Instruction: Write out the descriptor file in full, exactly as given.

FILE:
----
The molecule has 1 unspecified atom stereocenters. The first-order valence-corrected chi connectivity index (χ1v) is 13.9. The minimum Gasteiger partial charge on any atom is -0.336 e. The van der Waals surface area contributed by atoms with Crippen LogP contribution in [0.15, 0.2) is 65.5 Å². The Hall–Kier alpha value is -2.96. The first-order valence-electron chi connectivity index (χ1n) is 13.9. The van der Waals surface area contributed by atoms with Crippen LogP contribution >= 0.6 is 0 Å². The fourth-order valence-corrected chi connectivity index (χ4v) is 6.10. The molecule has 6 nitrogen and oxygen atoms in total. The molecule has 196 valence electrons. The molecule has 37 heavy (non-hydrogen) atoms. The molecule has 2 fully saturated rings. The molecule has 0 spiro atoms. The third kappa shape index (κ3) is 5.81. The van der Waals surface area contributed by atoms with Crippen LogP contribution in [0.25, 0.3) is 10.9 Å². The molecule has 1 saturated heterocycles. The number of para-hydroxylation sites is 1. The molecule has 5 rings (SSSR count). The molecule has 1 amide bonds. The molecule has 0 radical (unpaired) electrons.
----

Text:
The molecule has 1 unspecified atom stereocenters. The first-order valence-corrected chi connectivity index (χ1v) is 13.9. The minimum Gasteiger partial charge on any atom is -0.336 e. The van der Waals surface area contributed by atoms with Crippen LogP contribution in [0.15, 0.2) is 65.5 Å². The Hall–Kier alpha value is -2.96. The first-order valence-electron chi connectivity index (χ1n) is 13.9. The van der Waals surface area contributed by atoms with Crippen LogP contribution >= 0.6 is 0 Å². The fourth-order valence-corrected chi connectivity index (χ4v) is 6.10. The molecule has 6 nitrogen and oxygen atoms in total. The molecule has 196 valence electrons. The molecule has 37 heavy (non-hydrogen) atoms. The molecule has 2 fully saturated rings. The molecule has 0 spiro atoms. The third kappa shape index (κ3) is 5.81. The van der Waals surface area contributed by atoms with Crippen LogP contribution in [0.25, 0.3) is 10.9 Å². The molecule has 1 saturated heterocycles. The number of para-hydroxylation sites is 1. The molecule has 5 rings (SSSR count). The molecule has 1 amide bonds. The molecule has 0 radical (unpaired) electrons.